Phytotechnologies use plants to remediate or contain contaminants in soil, groundwater, surface water, or sediments. They have become attractive alternatives to conventional cleanup technologies due to relatively low costs and the inherently aesthetic nature of planted sites.
The ITRC Phytotechnologies Team’s Phytoremediation Decision Tree (PHYTO-1, 1999) was designed to allow users to take basic information from a specific site and, through a flowchart process, decide whether phytotechnologies are feasible at that site. The Phytotechnology Technical and Regulatory Guidance Document (PHYTO-2) followed in 2001 to help regulators understand, evaluate, and make informed decisions on phytotechnology proposals. It included a description of phytotechnologies, regulatory and policy issues, technical requirements for phytotechnologies, stakeholder concerns, case studies, and technical references.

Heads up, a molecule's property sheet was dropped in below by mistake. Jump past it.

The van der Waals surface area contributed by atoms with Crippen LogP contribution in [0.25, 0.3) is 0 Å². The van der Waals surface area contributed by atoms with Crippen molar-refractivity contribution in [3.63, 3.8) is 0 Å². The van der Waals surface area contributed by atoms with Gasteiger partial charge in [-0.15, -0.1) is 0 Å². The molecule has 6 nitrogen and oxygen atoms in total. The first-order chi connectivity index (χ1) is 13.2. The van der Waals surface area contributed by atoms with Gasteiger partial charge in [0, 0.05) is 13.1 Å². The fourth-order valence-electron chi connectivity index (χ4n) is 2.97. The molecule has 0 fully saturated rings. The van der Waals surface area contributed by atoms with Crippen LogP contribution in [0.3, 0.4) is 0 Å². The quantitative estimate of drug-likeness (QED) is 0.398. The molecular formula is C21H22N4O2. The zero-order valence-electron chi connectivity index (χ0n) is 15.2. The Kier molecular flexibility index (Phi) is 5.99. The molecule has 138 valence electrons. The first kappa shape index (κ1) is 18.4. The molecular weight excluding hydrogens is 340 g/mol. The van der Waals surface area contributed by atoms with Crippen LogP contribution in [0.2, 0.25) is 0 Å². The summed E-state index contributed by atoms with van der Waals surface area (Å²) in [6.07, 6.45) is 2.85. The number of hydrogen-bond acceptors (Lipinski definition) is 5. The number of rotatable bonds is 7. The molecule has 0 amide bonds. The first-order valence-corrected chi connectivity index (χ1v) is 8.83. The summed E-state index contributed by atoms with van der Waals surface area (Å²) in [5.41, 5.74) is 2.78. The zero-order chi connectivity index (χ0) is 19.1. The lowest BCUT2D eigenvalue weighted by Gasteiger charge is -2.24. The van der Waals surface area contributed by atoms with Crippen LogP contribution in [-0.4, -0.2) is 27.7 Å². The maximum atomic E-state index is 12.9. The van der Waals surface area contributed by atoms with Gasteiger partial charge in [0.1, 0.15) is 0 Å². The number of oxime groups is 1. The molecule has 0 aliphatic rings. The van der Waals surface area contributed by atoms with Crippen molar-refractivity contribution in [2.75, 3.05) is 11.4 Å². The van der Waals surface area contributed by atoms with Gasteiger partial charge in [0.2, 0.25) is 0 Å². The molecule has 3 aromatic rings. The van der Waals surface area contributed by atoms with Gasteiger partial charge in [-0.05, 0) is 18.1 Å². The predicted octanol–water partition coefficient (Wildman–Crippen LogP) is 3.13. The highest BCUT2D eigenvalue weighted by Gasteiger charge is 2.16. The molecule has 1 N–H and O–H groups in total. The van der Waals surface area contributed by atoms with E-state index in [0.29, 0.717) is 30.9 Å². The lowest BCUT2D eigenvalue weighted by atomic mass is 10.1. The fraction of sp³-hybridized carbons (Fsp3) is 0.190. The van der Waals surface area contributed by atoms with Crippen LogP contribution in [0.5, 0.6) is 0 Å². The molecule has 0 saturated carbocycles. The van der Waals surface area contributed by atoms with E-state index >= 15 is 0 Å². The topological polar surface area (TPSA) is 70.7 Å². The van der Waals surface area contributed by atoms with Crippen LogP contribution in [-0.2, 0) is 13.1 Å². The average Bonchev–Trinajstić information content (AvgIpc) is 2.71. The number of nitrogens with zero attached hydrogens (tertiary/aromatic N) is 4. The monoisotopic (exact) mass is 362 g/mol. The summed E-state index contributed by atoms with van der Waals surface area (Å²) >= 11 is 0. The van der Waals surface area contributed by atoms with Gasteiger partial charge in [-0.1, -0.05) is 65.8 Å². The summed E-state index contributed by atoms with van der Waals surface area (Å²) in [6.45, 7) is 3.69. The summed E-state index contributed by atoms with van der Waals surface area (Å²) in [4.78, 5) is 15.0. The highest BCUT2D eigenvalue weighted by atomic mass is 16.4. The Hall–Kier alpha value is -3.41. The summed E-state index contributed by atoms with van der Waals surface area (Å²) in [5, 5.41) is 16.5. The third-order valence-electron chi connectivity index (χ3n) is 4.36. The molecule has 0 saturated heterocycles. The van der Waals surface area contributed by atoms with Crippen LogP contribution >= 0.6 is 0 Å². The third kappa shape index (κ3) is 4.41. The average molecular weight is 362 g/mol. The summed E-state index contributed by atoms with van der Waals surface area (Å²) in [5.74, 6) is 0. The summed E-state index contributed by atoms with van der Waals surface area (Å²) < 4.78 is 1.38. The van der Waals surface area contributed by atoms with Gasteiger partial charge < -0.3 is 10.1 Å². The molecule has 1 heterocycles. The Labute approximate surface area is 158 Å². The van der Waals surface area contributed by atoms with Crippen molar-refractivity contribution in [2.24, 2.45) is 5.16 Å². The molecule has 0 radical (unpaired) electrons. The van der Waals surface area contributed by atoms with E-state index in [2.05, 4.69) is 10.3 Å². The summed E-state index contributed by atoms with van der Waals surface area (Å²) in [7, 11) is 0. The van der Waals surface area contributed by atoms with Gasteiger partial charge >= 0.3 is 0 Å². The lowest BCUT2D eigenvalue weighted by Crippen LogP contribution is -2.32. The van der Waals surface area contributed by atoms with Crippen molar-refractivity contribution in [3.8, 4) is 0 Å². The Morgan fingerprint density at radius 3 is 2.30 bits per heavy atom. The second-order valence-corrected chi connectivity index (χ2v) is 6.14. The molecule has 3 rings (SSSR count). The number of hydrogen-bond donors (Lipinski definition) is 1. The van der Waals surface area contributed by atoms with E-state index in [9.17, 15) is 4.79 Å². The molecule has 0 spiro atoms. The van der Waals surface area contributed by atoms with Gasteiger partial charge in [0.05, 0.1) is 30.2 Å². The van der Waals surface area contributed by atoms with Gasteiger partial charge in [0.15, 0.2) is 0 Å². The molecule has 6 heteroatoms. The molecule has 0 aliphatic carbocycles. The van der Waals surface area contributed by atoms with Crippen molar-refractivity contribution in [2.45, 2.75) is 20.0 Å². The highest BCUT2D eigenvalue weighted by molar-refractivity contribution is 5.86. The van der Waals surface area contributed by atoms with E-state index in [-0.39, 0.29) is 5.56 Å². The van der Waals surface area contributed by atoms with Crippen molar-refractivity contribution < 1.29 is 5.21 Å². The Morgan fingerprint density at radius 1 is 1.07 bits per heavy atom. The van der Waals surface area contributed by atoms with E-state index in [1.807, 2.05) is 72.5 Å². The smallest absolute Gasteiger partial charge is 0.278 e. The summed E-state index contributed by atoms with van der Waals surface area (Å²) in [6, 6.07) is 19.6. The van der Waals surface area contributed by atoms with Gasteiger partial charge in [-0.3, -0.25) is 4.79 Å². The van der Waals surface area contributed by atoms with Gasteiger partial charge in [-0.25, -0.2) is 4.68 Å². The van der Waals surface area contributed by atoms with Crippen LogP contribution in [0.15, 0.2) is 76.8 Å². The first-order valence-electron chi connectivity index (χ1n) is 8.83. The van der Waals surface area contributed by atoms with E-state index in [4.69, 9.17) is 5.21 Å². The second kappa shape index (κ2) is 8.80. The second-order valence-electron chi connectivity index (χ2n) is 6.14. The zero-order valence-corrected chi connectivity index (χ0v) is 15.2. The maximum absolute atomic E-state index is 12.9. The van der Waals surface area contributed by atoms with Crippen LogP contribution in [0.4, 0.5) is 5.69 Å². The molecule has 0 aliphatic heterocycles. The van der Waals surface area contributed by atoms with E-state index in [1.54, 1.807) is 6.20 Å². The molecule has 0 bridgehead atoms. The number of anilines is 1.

In 2008, former team members updated the guidance with more recent research and findings. Phytotechnology Technical and Regulatory Guidance and Decision Trees, Revised (PHYTO-3, February 2009) replaces both earlier publications, merging their concepts and including new, practical information on the process and protocol for selecting and applying various phytotechnologies as remedial alternatives. The Internet-based training course, updated simultaneously, was also produced in 2009.
Phytotechnologies entered ITRC as an emerging technology and exits the project development and implementation process as a mature and widely used technique for remediating sites.
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